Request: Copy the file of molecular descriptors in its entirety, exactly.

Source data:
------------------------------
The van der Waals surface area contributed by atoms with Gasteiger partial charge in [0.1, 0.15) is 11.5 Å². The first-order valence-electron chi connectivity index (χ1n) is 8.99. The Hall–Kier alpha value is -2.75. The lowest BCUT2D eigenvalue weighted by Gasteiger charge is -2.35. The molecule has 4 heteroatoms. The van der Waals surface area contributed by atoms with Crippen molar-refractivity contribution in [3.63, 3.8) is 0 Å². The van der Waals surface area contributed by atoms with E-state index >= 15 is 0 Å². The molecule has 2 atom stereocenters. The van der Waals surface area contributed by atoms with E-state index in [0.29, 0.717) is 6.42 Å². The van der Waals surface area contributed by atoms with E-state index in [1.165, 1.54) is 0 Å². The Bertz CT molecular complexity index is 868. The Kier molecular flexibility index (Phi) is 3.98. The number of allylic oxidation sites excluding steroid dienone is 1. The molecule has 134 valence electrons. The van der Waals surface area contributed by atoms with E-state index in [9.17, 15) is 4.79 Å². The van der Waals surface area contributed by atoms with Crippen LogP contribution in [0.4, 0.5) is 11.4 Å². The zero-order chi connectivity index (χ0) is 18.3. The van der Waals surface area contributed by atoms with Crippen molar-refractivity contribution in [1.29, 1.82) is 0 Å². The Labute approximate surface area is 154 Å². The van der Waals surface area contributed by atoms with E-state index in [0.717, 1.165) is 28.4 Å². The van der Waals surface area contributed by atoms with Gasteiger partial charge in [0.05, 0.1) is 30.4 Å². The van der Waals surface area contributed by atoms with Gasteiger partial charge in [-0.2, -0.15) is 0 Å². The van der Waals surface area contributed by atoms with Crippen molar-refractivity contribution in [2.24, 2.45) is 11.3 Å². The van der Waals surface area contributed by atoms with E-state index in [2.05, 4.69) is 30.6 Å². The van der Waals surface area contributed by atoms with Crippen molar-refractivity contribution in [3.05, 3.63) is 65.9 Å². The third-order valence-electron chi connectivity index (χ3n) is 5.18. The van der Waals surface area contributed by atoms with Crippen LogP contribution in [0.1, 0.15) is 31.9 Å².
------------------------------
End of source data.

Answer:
The van der Waals surface area contributed by atoms with Gasteiger partial charge in [0.1, 0.15) is 11.5 Å². The first-order valence-electron chi connectivity index (χ1n) is 8.99. The Hall–Kier alpha value is -2.75. The lowest BCUT2D eigenvalue weighted by Gasteiger charge is -2.35. The molecule has 4 heteroatoms. The van der Waals surface area contributed by atoms with Crippen molar-refractivity contribution in [3.63, 3.8) is 0 Å². The van der Waals surface area contributed by atoms with E-state index >= 15 is 0 Å². The molecule has 2 atom stereocenters. The van der Waals surface area contributed by atoms with E-state index in [0.29, 0.717) is 6.42 Å². The van der Waals surface area contributed by atoms with E-state index in [1.165, 1.54) is 0 Å². The Bertz CT molecular complexity index is 868. The Kier molecular flexibility index (Phi) is 3.98. The number of allylic oxidation sites excluding steroid dienone is 1. The molecule has 134 valence electrons. The van der Waals surface area contributed by atoms with E-state index in [9.17, 15) is 4.79 Å². The van der Waals surface area contributed by atoms with Crippen LogP contribution in [0.4, 0.5) is 11.4 Å². The zero-order chi connectivity index (χ0) is 18.3. The van der Waals surface area contributed by atoms with Crippen molar-refractivity contribution in [1.29, 1.82) is 0 Å². The Labute approximate surface area is 154 Å². The van der Waals surface area contributed by atoms with E-state index in [0.717, 1.165) is 28.4 Å². The van der Waals surface area contributed by atoms with Gasteiger partial charge in [0.05, 0.1) is 30.4 Å². The van der Waals surface area contributed by atoms with Gasteiger partial charge in [-0.2, -0.15) is 0 Å². The van der Waals surface area contributed by atoms with Crippen molar-refractivity contribution in [2.24, 2.45) is 11.3 Å². The van der Waals surface area contributed by atoms with E-state index in [2.05, 4.69) is 30.6 Å². The van der Waals surface area contributed by atoms with Crippen molar-refractivity contribution in [3.05, 3.63) is 65.9 Å². The third-order valence-electron chi connectivity index (χ3n) is 5.18. The van der Waals surface area contributed by atoms with Crippen LogP contribution in [0.1, 0.15) is 31.9 Å².